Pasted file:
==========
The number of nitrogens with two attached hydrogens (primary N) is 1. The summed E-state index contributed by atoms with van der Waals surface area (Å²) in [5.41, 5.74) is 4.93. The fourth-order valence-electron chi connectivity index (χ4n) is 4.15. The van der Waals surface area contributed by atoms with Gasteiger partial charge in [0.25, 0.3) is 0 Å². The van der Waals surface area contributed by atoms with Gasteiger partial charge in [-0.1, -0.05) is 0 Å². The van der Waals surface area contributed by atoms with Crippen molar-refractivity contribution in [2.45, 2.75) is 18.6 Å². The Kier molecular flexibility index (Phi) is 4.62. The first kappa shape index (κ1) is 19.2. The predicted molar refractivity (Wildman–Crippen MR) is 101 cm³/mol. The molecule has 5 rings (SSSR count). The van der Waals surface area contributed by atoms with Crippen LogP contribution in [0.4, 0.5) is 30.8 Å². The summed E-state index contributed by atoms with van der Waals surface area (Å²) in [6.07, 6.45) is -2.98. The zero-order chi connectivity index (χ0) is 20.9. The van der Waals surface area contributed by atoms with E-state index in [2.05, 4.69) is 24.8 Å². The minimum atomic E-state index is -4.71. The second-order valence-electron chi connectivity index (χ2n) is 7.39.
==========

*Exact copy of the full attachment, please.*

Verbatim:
The number of nitrogens with two attached hydrogens (primary N) is 1. The summed E-state index contributed by atoms with van der Waals surface area (Å²) in [5.41, 5.74) is 4.93. The fourth-order valence-electron chi connectivity index (χ4n) is 4.15. The van der Waals surface area contributed by atoms with Gasteiger partial charge in [0.25, 0.3) is 0 Å². The van der Waals surface area contributed by atoms with Gasteiger partial charge in [-0.1, -0.05) is 0 Å². The van der Waals surface area contributed by atoms with Crippen molar-refractivity contribution in [2.45, 2.75) is 18.6 Å². The Kier molecular flexibility index (Phi) is 4.62. The first kappa shape index (κ1) is 19.2. The predicted molar refractivity (Wildman–Crippen MR) is 101 cm³/mol. The molecule has 5 rings (SSSR count). The van der Waals surface area contributed by atoms with Crippen LogP contribution in [0.4, 0.5) is 30.8 Å². The summed E-state index contributed by atoms with van der Waals surface area (Å²) in [6.07, 6.45) is -2.98. The zero-order chi connectivity index (χ0) is 20.9. The van der Waals surface area contributed by atoms with E-state index in [2.05, 4.69) is 24.8 Å². The minimum atomic E-state index is -4.71. The second-order valence-electron chi connectivity index (χ2n) is 7.39.